Ageism (also spelled “agism”) is stereotyping and discriminating against individuals or groups on the basis of their age. This may be casual or systematic. The term was coined in 1969 by Robert Neil Butler to describe discrimination against seniors, and patterned on sexism and racism.
“We have come a long way in terms of equality, freedom of expression and socio-economic human rights. Discriminating against someone on the basis of his/her color, race, religion or sexual orientation is now unthinkable and unacceptable. There is, however, one form of discrimination which is still practiced and openly so: Ageism. It seems as though it has now become acceptable to discriminate against someone because of their age and both men and women are affected by this.” More on this article….
I feel there is no place for it whatsoever. I felt this way in my 20’s and still feel this way in my 40’s. I’ve always related to older folks. I’m engrossed by their wisdom, their experiences, and knowledge. They seem to have a peaceful inner-soul with an abundance of patience. So much can be taken and learned from them. Some of the best friends I’ve encountered over the years have been elderly men and women. I see their hard core work ethic, I see that they are financially responsible and believe they inherited this from their parents/elders. I see great advice being given with age. I see beauty and light. I see what I strive to become.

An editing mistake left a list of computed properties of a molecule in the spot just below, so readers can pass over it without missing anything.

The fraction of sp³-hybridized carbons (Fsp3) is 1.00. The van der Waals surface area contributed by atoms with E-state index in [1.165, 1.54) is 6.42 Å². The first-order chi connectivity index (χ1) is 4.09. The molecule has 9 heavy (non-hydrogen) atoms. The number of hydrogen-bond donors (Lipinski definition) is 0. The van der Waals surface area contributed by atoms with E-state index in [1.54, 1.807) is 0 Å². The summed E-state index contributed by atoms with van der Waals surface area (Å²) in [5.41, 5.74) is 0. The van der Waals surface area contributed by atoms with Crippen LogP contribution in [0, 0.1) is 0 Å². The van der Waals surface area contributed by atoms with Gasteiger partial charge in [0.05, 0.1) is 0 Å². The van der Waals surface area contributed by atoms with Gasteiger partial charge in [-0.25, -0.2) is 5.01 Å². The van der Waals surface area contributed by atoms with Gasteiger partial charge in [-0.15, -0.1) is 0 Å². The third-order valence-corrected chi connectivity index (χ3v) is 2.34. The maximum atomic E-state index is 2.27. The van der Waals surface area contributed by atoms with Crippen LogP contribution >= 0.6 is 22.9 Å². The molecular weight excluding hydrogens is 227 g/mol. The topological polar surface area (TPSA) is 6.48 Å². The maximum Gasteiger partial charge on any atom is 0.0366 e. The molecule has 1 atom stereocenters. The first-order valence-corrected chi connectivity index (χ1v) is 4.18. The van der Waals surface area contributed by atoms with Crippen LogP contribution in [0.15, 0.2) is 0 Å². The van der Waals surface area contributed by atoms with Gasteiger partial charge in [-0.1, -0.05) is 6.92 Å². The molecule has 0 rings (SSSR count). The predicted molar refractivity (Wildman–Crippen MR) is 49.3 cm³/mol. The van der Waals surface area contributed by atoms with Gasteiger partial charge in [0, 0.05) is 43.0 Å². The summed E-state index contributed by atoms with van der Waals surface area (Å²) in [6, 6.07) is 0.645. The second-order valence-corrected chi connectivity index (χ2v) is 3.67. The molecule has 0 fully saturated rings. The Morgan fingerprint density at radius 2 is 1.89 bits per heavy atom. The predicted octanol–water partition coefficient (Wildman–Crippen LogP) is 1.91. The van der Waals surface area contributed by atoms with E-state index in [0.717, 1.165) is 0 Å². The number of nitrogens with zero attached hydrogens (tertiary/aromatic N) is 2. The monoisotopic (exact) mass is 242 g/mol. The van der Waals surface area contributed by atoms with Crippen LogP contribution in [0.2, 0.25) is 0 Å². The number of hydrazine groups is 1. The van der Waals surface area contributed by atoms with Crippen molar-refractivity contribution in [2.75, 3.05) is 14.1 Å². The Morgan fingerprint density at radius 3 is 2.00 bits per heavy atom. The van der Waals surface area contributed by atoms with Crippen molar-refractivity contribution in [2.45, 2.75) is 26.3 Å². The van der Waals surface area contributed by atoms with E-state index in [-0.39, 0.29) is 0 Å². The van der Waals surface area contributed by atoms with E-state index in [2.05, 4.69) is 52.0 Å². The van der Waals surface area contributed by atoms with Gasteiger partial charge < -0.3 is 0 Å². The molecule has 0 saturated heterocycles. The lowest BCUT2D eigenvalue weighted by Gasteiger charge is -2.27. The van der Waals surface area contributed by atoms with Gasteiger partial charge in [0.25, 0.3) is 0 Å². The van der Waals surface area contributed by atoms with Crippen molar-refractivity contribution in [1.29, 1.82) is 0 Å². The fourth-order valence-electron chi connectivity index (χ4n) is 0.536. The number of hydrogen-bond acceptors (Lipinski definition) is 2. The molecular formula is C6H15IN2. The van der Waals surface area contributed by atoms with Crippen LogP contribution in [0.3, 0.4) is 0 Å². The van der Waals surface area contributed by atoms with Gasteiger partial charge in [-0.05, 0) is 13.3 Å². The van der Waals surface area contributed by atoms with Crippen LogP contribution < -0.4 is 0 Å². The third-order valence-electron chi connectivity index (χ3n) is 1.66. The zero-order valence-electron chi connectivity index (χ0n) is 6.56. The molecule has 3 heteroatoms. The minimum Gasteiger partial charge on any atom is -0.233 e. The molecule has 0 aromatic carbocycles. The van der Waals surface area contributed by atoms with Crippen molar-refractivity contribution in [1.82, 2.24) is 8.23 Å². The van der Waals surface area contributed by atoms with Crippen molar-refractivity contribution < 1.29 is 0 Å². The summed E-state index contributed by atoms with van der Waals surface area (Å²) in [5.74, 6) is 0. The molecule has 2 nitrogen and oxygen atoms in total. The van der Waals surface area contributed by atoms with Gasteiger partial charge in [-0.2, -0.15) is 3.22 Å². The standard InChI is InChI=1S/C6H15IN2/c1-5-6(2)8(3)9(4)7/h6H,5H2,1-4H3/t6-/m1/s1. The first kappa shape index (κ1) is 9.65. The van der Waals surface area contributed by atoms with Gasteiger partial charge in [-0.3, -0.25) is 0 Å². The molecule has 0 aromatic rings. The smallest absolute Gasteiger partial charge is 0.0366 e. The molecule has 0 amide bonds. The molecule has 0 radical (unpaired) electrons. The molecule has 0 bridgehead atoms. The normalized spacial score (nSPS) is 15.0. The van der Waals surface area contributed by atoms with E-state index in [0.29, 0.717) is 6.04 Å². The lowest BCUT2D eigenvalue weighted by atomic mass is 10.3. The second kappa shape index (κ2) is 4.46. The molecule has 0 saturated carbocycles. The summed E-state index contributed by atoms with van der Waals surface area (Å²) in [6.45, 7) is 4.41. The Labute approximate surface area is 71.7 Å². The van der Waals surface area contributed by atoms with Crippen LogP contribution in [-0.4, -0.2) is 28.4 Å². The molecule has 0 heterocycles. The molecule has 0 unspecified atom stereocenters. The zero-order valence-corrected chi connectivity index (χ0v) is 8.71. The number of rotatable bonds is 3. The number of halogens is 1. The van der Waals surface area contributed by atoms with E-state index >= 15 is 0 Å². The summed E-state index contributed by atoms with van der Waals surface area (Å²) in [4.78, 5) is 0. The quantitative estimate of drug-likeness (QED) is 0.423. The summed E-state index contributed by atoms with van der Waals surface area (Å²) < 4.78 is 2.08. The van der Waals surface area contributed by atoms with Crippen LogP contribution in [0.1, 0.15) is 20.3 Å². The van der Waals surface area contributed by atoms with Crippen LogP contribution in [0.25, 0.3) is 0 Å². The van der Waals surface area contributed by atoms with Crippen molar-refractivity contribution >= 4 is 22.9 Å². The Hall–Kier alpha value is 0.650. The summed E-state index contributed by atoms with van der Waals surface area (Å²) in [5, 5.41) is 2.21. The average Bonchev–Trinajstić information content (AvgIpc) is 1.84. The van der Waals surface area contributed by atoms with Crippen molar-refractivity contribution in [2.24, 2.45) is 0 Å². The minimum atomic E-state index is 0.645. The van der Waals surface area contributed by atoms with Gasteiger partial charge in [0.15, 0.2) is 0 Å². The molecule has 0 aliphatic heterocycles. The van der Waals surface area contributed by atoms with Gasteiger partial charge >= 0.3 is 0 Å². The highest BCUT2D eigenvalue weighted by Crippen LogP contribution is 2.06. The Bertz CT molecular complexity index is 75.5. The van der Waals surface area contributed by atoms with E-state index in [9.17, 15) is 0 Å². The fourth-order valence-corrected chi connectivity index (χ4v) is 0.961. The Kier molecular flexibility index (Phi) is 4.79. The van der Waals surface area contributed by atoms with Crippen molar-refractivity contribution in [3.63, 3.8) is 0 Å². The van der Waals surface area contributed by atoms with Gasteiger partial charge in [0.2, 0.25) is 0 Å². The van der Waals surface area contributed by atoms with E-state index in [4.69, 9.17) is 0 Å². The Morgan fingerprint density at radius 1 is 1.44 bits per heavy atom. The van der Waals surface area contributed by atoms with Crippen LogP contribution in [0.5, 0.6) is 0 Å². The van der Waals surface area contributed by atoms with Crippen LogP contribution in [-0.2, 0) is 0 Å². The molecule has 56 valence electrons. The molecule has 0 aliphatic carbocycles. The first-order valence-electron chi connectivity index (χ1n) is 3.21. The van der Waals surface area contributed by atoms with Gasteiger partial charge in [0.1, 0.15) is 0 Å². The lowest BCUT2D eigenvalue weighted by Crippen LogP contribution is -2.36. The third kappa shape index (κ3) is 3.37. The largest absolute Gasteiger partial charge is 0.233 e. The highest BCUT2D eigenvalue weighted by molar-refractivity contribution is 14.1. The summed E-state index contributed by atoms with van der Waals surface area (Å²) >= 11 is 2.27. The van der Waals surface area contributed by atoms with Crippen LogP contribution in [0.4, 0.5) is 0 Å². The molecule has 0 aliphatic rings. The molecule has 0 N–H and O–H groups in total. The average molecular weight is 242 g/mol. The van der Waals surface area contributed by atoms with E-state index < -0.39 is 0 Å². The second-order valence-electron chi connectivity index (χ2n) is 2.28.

I’ve also seen people being forced into early retirement. Why? Because they’ve been with a company longer and earn a higher wage – so it’s easier to root them out and hire a younger person for less money. Many of these steadfast elders have worked for the same company and dedicated their lives work to them just to be turned out to save money and it breaks my heart. They are less likely to call in sick even when they are not feeling well and work hard for their money. It’s. Called. Work. Ethic. Something that I believe is lacking in today’s society.
I miss the friends I’ve made here at work that have retired. I miss them badly. I miss their effervescence, their smiles, their jokes, their wit, their charm, their hard work, the camaraderie, and that irreplaceable connection I had with them. I think about them often and wish them well. I make it a point to keep in touch with them to let them know they are missed.
My hope is that people learn or can see the value in older family members, friends, and especially in co-workers without prejudice. They are invaluable, they are cornerstones, they are pillars of strength that have a lot to offer if you give them the chance. My hope is that people open themselves up to love and cherish these sweet, wonderful, noble people that we call our elders.